I read an article about guys who race "trikes" in the UK. These are very light (20 pounds or 25 pounds) and set up for racing. The article made the point that a fast trike will handle in a very different way than a two wheel bike. The author made clear that a new rider should not assume that a trike is "easy" to ride. A new rider should find a safe place to practice cornering at speed.

The Sun brand has dealers in most larger cities, especially in the warmer states. Take one for a test ride, and post to let us know what you think.
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Old 07-10-07, 07:48 AM   #11
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Thanks for taking the time to reply... The Sun does look like a nice bike... Just sits way to low for me.. Around here cars have trouble seeing bikes let alone something that low to the ground.. Something about being in that position and that low to the ground in traffic scares the you know what out of me :-)..
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Old 07-10-07, 02:35 PM   #12
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Quote:
Originally Posted by Tourister
I looked at Workmans trikes and they really look nice... They also look hevy.. Shipping to the left for one is pretty expensive also... This would be used primarily on surfaced bike paths but there are a lot of underpasses to climb out of.. It is beginning to appear the idea of a trike may not be so practical....
Please.........look at the Worksman PAV w/3 speed again . This trike is a SEMI-recumbent
which means the seat is chair high off the pavement which makes everything very easy
to do. I own one and am semi-handicapped so I know what this trike can & can not do.
The PAV would be perfect for a bike path.

If the freight is a concern let me pass this tip along that worksman shared with me when
I bought mine. Have it delivered to a business rather than your home. Home freight
was $580 while business freight was $185. A local car deal agreed to allow the drop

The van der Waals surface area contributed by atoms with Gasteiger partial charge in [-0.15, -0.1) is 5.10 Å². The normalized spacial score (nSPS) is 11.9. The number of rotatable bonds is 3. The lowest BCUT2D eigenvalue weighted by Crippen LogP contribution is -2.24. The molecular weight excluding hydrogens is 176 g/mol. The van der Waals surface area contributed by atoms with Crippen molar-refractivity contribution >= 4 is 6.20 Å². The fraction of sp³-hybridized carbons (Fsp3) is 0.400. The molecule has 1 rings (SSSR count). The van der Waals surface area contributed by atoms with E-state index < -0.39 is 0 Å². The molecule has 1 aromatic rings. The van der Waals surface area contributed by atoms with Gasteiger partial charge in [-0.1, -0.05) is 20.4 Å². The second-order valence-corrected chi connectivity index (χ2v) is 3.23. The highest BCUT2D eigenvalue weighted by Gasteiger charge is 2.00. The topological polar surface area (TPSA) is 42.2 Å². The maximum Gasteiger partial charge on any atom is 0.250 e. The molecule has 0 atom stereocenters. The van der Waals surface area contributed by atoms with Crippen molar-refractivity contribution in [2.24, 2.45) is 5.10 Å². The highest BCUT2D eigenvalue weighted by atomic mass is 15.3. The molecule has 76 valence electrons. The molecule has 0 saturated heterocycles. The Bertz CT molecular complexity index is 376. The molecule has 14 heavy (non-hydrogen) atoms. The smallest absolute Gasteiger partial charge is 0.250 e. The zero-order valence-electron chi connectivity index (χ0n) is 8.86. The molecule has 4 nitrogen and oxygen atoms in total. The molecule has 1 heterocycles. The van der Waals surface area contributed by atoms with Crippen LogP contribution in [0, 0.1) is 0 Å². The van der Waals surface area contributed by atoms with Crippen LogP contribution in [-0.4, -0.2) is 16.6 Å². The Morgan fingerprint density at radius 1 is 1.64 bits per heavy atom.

off and I came a picked it up.

http://worksmancycles.com/shopsite_s...html/pav3.html
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Steel: nearly a thousand years of metallurgical development
Aluminum: barely a hundred, which one would you rather have under your butt at 30mph?
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Old 07-10-07, 04:16 PM   #13
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Thank you for the info on the Workman..
A couple of questions if I may... Our bike paths are not level.. A few slight up's and downs but at most of the maiin streets they drop rapidly to go under the street and then there is a sharp climb on the other side... In your opinion could a woman with perhaps a little training be able to peddal one of these up the inclines ???... On my regular bike I usually drop down 2 or 3 gears coming out of these..
She is not in that great of shape at the moment... I ride almost every day (Clydsdale trying shed weight) and I am sure if I could get her started even just a little at first it would do her a world of good as it has done me...
Are these things stable ?.. I read every so often that they aren't as stable as you would think.. She wouldn't be doing anything tricky with it that is for sure.. I don't see any problem with stability myself...
Great tip on the shipping... Sure is a differance in the priice that way.... I bet my LBS might even let me use them as a drop if I make a deal to let them take care of it...
Thanks
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Old 07-11-07, 01:23 PM   #14
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Houston has some of the worst (and most hostile) drivers around. Many will try to come as close to a bike as they can, just to send a message. But, for some reason, most are much more careful when they see an UNUSUAL bike. When I tow a trailer, cars move six feet to the left, instead of their customary six inches.

I think the Sun qualifies as "unusual". It is the sort of bike that folks slow down to look at, notice, and give wide clearance to. Richard Ballantine commuted to work in an ultra-low racing 'bent that had him laying almost flat on his back. He said New York drivers gave him a great deal of clearance, and seemed to notice him more than when he was on a regular bike.

The Worksman is a great bike for use on a factory floor by a fit 25 year old man. It would be about the worst bike in the world for broken pavement, potholes, and hilly roads. Which is why NOBODY has ever seen a Worksman on a public road (not counting the ice cream vendors and food deliverymen).